Patchwork of land use, tapestry of risk
The links between built form and environmental health are, as yet, inadequately understood. Risk is a formless and ambiguous phenomenon tightly embedded in the myriad pattern of land uses that generate it. Our research, which is founded on a contextualist notion of policy design, demonstrates the potential of innovative land use policy instruments (i.e. form-based codes, conditional use permits) to address risk. We model environmental risks from point and mobile sources in Southeast Los Angeles (SELA), a known air toxics hotspot. We compare risk contours before and after implementation of land use interventions. The use of innovative form-based codes for modifying built environments results in appreciable risk reductions around transportation corridors in SELA. Conditional use permits employing technological standards for commercial and light-industrial land uses also produce some risk reductions. This research suggests an untapped potential for land use planning instruments to address the environmental health impacts of built form.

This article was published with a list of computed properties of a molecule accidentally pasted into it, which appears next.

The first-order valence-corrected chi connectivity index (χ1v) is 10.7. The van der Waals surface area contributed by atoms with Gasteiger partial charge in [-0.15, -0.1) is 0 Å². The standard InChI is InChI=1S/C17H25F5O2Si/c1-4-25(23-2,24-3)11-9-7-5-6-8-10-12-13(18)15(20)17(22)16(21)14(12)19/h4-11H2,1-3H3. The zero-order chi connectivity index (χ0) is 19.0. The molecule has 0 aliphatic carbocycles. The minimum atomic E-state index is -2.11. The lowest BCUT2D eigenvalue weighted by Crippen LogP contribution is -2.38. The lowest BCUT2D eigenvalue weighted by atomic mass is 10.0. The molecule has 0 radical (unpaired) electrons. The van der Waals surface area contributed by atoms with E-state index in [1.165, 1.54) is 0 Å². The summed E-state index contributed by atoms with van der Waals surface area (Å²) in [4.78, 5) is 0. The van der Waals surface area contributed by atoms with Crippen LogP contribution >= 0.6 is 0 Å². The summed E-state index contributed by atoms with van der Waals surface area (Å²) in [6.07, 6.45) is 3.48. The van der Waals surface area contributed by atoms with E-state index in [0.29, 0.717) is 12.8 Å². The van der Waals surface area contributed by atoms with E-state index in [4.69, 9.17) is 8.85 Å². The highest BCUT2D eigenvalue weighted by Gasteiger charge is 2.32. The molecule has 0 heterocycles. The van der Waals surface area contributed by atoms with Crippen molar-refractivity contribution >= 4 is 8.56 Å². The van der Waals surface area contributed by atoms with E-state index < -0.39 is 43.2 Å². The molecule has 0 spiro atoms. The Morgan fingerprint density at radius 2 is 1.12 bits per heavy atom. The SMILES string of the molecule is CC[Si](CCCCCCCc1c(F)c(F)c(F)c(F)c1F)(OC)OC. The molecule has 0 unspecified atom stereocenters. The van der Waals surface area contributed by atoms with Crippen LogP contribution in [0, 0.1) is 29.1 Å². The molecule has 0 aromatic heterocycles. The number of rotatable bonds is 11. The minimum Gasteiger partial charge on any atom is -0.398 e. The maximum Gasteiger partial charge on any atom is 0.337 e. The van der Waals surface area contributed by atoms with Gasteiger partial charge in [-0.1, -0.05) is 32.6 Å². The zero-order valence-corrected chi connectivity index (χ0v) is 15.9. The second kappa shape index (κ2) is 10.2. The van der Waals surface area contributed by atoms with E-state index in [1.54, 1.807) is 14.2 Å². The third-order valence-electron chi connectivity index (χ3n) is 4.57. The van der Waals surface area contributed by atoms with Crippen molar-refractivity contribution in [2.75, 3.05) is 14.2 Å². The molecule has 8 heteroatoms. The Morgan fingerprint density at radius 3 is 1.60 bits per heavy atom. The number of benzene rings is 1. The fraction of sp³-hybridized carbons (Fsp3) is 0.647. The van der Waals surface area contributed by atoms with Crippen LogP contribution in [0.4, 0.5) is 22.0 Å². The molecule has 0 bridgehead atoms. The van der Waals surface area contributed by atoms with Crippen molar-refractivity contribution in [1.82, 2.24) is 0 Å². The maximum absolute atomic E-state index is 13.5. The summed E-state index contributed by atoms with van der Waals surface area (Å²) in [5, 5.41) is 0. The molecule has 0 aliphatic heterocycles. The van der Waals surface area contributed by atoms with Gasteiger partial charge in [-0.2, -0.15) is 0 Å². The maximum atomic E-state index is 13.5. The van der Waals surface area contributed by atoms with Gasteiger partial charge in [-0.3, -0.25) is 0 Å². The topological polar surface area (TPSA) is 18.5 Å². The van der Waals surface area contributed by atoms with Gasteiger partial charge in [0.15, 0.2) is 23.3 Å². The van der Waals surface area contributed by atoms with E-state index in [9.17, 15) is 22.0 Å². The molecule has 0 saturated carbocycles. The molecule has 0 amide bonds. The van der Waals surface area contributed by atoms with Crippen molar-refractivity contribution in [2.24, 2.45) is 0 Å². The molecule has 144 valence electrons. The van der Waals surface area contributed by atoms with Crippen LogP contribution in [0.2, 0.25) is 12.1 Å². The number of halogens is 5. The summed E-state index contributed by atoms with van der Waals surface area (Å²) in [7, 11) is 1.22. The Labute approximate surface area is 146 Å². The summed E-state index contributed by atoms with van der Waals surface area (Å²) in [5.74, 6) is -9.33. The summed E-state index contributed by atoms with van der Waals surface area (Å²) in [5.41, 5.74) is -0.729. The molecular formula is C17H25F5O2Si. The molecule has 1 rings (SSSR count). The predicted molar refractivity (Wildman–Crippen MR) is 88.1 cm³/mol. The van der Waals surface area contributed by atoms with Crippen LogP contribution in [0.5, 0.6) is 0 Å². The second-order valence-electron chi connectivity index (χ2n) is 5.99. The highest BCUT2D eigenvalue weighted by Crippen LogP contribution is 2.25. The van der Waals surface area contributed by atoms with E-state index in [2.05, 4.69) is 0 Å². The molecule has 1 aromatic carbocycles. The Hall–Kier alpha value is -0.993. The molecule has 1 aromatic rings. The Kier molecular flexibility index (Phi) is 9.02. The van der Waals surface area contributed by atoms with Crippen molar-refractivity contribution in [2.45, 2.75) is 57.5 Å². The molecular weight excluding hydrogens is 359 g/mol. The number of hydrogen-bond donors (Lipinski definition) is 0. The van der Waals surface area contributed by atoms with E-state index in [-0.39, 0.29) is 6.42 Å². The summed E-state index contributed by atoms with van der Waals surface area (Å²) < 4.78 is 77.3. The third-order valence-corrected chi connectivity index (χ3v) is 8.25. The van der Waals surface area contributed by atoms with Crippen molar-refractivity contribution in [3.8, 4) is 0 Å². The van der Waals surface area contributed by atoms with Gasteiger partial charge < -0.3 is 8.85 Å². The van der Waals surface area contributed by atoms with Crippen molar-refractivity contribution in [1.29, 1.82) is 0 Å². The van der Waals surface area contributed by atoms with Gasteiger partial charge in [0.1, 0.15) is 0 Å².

Volume (Year): 55 (2012)
Issue (Month): 1 (February)
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